Not “Shamrock Day”, which the Disney Channel is promoting as “more inclusive” than the Christian St. Patrick’s Day.”
A God who so loved the world that he sent his only begotten Son to die for all of us, that we might be reconciled to Hhim, is “not inclusive”??
Thank You very much, I’d rather be part of Christianity’s “Inclusion” than the world’s misbegotten sense of “Inclusion.”
Pious legend credits Patrick with banishing snakes from the island, though all evidence suggests that post-glacial Ireland never had snakes; one suggestion is that snakes referred to the serpent symbolism of the Druids of that time and place, as shown for instance on coins minted in Gaul (see Carnutes), or that it could have referred to beliefs such as Pelagianism, symbolized as “serpents”.[when?] Legend also credits Patrick with teaching the Irish about the concept of the Trinity by showing people the shamrock, a 3-leaved clover, using it to highlight the Christian belief of ‘three divine persons in the one God’ (as opposed to the Arian belief that was popular in Patrick’s time).[when?]
Some Irish legends involve the Oilliphéist, the Caoránach, and the Copóg Phádraig. During his evangelising journey back to Ireland from his parent’s home at Birdoswald, he is understood to have carried with him an ash wood walking stick or staff. He thrust this stick into the ground wherever he was evangelising and at the place now known as Aspatria (ash of Patrick) the message of the dogma took so long to get through to the people there that the stick had taken root by the time he was ready to move on. The 12th century work Acallam na Senórach tells of Patrick being met by two ancient warriors, Caílte mac Rónáin and Oisín, during his evangelical travels. The two were once members of Fionn mac Cumhaill‘s warrior band the Fianna, and somehow survived to Patrick’s time. They traveled with the saint and told him their stories.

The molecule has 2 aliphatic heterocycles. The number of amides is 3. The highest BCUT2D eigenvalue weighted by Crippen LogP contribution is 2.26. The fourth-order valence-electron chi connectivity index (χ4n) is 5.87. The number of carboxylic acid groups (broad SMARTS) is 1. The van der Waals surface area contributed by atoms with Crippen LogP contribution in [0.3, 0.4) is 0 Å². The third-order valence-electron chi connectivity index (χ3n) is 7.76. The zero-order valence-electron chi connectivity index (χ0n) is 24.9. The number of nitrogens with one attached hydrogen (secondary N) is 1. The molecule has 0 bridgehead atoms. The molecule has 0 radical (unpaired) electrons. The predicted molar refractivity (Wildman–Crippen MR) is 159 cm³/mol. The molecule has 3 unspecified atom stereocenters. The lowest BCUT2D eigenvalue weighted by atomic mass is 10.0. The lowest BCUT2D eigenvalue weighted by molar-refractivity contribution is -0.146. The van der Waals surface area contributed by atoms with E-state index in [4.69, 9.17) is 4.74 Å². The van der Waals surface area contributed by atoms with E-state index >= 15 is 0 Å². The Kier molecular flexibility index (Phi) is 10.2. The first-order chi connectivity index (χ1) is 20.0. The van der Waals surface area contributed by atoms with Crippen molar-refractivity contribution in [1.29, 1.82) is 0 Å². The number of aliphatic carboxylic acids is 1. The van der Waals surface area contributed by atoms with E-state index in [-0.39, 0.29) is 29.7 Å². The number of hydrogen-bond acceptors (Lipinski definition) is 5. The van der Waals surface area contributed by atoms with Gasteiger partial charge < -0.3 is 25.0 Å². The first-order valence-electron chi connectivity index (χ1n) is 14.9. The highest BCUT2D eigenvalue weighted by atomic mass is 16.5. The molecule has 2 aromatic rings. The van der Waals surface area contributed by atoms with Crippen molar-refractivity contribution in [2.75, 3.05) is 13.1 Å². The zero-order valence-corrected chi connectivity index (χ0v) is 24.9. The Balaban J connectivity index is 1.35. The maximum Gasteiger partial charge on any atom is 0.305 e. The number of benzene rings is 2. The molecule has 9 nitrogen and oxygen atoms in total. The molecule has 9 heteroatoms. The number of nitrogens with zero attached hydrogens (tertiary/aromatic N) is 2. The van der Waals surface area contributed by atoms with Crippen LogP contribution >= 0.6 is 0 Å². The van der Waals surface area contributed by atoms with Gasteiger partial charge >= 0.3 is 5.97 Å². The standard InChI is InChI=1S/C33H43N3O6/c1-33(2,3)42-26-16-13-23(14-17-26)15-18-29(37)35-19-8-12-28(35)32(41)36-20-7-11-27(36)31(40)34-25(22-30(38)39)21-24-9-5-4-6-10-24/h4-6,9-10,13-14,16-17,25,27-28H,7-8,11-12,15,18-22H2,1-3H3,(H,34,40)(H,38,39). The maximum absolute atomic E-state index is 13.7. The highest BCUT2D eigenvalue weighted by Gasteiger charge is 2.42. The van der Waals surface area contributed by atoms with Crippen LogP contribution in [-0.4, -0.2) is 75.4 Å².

Sainthood and remembrance
March 17, popularly known as St. Patrick’s Day, is believed to be his death date and is the date celebrated as his feast day. The day became a feast day in the universal church due to the influence of the Waterford-born Franciscan scholar Luke Wadding, as a member of the commission for the reform of the Breviary  in the early part of the 17th century.
For most of Christianity’s first thousand years, canonisations were done on the diocesan or regional level. Relatively soon after the death of people considered to be very holy people, the local Church affirmed that they could be liturgically celebrated as saints. As a result, St. Patrick has never been formally canonised by a Pope; nevertheless, various Christian churches declare that he is a Saint in Heaven (he is in the List of Saints). He is still widely venerated in Ireland and elsewhere today.
St. Patrick is also venerated in the Orthodox Church, especially among English-speaking Orthodox Christians living in the United Kingdom and the Republic of Ireland and in North America. There are Orthodox icons dedicated to him.
On March 17, 1776, the day that British forces under General Sir William Howe evacuated Boston during the American Revolutionary War, the password of the day at General George Washington‘s Continental Army encampment was “Saint Patrick”. The date is observed as Evacuation Day, an official holiday in Suffolk County, Massachusetts, USA. Massachusetts has the most Irish ancestry of the United States in terms of percentage of total population.
Again, Happy St. Patrick’s Day!